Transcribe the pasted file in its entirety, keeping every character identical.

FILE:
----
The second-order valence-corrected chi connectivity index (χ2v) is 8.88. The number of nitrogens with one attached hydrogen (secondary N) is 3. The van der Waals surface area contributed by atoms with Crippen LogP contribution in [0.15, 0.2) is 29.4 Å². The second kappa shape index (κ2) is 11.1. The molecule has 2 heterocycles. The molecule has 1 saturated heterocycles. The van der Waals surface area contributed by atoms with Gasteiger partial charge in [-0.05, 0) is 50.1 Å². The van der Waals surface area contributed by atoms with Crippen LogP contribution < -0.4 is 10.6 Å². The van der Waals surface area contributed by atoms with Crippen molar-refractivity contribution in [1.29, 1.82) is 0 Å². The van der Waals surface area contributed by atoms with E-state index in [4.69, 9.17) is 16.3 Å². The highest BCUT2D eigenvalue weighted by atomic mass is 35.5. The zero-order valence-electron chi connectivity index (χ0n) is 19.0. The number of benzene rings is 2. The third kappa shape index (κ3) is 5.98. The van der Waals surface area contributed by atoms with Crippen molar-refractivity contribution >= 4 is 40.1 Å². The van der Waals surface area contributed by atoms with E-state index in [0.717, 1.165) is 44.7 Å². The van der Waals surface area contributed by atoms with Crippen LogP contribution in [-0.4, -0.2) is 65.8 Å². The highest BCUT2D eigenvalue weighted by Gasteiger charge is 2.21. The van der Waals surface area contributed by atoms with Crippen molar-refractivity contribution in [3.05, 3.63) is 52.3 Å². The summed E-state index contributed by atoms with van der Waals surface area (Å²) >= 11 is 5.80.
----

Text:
The second-order valence-corrected chi connectivity index (χ2v) is 8.88. The number of nitrogens with one attached hydrogen (secondary N) is 3. The van der Waals surface area contributed by atoms with Crippen LogP contribution in [0.15, 0.2) is 29.4 Å². The second kappa shape index (κ2) is 11.1. The molecule has 2 heterocycles. The molecule has 1 saturated heterocycles. The van der Waals surface area contributed by atoms with Gasteiger partial charge in [-0.05, 0) is 50.1 Å². The van der Waals surface area contributed by atoms with Crippen LogP contribution < -0.4 is 10.6 Å². The van der Waals surface area contributed by atoms with Crippen molar-refractivity contribution in [1.29, 1.82) is 0 Å². The van der Waals surface area contributed by atoms with E-state index in [4.69, 9.17) is 16.3 Å². The highest BCUT2D eigenvalue weighted by atomic mass is 35.5. The zero-order valence-electron chi connectivity index (χ0n) is 19.0. The number of benzene rings is 2. The third kappa shape index (κ3) is 5.98. The van der Waals surface area contributed by atoms with Crippen molar-refractivity contribution >= 4 is 40.1 Å². The van der Waals surface area contributed by atoms with E-state index in [0.717, 1.165) is 44.7 Å². The van der Waals surface area contributed by atoms with Crippen LogP contribution in [-0.4, -0.2) is 65.8 Å². The highest BCUT2D eigenvalue weighted by Gasteiger charge is 2.21. The van der Waals surface area contributed by atoms with Crippen molar-refractivity contribution in [3.05, 3.63) is 52.3 Å². The summed E-state index contributed by atoms with van der Waals surface area (Å²) >= 11 is 5.80.